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Age Moderates the Relationship between Social Support and Psychosocial Problems
Unformatted Document Text:  Age Moderates 17 these participants using their perceived partner social support as a predictor variable, along with age, and the age by partner social support interaction. Results of these analyses appear in Table 3. As with social support from family or friends, it is evident that feeling support from the spouse or romantic partner is negatively associated with both depression, = -.40, p < .001, and loneliness, = -.25, p < .001. Age did not moderate the relationship between partner social support and loneliness, but it was a significant moderator of the association between partner social support and depression, = .16, p < .01. Decomposition of this interaction effect indicated that the association between perceived social support from the partner and symptoms of depression was most powerful for the younger participants, = - .56, p < .001, followed by the middle aged, = -.40, p < .001, and weakest for the older participants, = -.22, p < .01. An illustration of these regression slopes appears in Figure 2. Once again, the psychosocial well being of younger participants appears more strongly yoked to their perception of social support from a spouse or romantic partner, whereas the well being of older participants does not appear to be as dependent upon social support from their partners. Social Network Contact and Psychosocial Problems The previous regression analyses examined the relationships between perceptions of social support quality and psychosocial problems. A parallel set of regression analyses was conducted to determine the relationship between the extent of contact with family members or friends and participants’ psychosocial problems, as addressed in RQ1. The first set of analyses concentrated on contact with family members as a predictor, again with depression and loneliness as dependent variables. Results of these analyses appear in Table 4, and indicate that the amount of contact with family members was negatively related to both

Authors: Segrin, Chris.
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Age Moderates
17
these participants using their perceived partner social support as a predictor variable, along
with age, and the age by partner social support interaction. Results of these analyses appear
in Table 3. As with social support from family or friends, it is evident that feeling support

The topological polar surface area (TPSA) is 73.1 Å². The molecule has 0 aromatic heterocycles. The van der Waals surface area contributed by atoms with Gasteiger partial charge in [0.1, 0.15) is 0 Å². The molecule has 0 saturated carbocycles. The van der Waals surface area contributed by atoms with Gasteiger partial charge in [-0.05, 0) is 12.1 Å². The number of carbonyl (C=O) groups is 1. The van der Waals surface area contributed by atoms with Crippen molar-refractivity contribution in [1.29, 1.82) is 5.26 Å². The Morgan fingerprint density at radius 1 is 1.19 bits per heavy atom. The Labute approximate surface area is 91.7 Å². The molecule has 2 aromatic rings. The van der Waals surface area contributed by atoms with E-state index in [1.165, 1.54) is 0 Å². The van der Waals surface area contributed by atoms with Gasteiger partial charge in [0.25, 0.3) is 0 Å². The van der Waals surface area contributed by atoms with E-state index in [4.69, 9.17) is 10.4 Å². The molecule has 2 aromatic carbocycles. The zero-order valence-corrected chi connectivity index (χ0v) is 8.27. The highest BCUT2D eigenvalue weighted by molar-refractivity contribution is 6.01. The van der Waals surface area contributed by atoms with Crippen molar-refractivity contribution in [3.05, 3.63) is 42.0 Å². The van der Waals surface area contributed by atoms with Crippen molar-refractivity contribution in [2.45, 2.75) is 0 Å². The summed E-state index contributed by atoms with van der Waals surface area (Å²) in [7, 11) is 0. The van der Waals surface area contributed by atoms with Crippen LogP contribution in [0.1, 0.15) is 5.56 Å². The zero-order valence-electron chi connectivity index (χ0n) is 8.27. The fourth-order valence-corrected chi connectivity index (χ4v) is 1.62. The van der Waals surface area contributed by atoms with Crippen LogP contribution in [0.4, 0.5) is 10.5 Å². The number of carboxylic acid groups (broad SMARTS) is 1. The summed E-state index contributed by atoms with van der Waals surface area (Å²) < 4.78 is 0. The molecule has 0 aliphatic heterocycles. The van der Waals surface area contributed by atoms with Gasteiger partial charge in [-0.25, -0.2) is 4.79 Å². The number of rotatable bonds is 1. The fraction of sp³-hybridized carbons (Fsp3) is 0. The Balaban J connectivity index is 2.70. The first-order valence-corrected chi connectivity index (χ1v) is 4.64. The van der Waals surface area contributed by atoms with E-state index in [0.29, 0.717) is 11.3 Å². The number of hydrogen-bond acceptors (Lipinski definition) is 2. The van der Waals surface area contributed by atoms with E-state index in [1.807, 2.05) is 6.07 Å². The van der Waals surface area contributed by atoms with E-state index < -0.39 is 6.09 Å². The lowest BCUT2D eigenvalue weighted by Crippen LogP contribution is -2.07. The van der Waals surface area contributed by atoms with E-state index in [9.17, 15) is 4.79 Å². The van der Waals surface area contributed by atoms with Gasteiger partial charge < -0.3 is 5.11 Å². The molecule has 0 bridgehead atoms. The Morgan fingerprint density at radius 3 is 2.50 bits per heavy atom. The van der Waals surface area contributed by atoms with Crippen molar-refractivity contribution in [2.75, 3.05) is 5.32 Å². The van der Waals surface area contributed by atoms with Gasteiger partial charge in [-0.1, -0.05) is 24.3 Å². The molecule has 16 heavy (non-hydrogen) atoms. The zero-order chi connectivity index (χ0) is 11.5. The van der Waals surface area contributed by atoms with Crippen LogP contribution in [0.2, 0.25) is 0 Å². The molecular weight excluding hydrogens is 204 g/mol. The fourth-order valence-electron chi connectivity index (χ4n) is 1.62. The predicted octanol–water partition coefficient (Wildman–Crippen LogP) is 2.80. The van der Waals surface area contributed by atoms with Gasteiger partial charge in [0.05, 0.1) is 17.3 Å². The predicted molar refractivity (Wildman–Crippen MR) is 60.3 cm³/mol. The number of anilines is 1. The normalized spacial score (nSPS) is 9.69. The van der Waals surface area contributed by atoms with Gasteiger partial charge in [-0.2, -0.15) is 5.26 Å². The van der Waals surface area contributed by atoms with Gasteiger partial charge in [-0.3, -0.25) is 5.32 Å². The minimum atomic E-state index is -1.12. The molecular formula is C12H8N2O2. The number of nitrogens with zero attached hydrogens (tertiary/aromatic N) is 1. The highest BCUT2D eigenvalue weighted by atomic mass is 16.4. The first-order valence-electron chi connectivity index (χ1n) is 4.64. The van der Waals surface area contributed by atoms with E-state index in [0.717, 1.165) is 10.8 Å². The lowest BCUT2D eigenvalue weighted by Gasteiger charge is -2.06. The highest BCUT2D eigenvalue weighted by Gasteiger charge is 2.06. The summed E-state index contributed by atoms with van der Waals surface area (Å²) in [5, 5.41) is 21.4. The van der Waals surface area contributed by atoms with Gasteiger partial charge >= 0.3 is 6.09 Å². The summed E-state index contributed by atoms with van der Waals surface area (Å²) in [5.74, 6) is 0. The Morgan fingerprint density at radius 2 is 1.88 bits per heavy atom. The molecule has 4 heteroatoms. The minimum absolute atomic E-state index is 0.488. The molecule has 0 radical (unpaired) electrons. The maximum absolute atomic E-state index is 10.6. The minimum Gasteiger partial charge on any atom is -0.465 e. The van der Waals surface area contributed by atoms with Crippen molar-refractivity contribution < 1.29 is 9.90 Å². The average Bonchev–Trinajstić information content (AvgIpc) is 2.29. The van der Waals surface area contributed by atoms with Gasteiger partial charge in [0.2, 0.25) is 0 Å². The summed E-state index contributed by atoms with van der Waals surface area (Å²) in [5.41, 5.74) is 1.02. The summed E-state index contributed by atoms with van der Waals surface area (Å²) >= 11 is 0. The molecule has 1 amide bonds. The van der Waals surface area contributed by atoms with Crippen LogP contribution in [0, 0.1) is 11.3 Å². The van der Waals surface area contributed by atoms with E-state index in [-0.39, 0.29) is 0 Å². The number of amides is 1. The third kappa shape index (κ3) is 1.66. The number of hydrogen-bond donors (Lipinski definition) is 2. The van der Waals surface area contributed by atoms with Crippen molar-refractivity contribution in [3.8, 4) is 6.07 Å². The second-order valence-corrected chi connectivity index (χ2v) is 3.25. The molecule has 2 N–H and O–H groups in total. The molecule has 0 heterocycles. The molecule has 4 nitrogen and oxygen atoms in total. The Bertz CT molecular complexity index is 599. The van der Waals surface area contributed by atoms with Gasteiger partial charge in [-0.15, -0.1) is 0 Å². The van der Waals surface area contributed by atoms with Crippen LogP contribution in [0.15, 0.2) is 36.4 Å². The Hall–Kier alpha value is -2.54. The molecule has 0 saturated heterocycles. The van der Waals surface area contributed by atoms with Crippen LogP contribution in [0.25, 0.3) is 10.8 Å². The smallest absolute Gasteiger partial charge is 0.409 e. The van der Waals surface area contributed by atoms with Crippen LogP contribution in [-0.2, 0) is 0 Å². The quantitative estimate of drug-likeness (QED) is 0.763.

from the spouse or romantic partner is negatively associated with both depression, = -.40,
p < .001, and loneliness, = -.25, p < .001. Age did not moderate the relationship between
partner social support and loneliness, but it was a significant moderator of the association
between partner social support and depression, = .16, p < .01. Decomposition of this
interaction effect indicated that the association between perceived social support from the
partner and symptoms of depression was most powerful for the younger participants, = -
.56, p < .001, followed by the middle aged, = -.40, p < .001, and weakest for the older
participants, = -.22, p < .01. An illustration of these regression slopes appears in Figure 2.
Once again, the psychosocial well being of younger participants appears more strongly
yoked to their perception of social support from a spouse or romantic partner, whereas the
well being of older participants does not appear to be as dependent upon social support
from their partners.
Social Network Contact and Psychosocial Problems
The previous regression analyses examined the relationships between perceptions of
social support quality and psychosocial problems. A parallel set of regression analyses was
conducted to determine the relationship between the extent of contact with family members
or friends and participants’ psychosocial problems, as addressed in RQ1. The first set of
analyses concentrated on contact with family members as a predictor, again with depression
and loneliness as dependent variables. Results of these analyses appear in Table 4, and
indicate that the amount of contact with family members was negatively related to both


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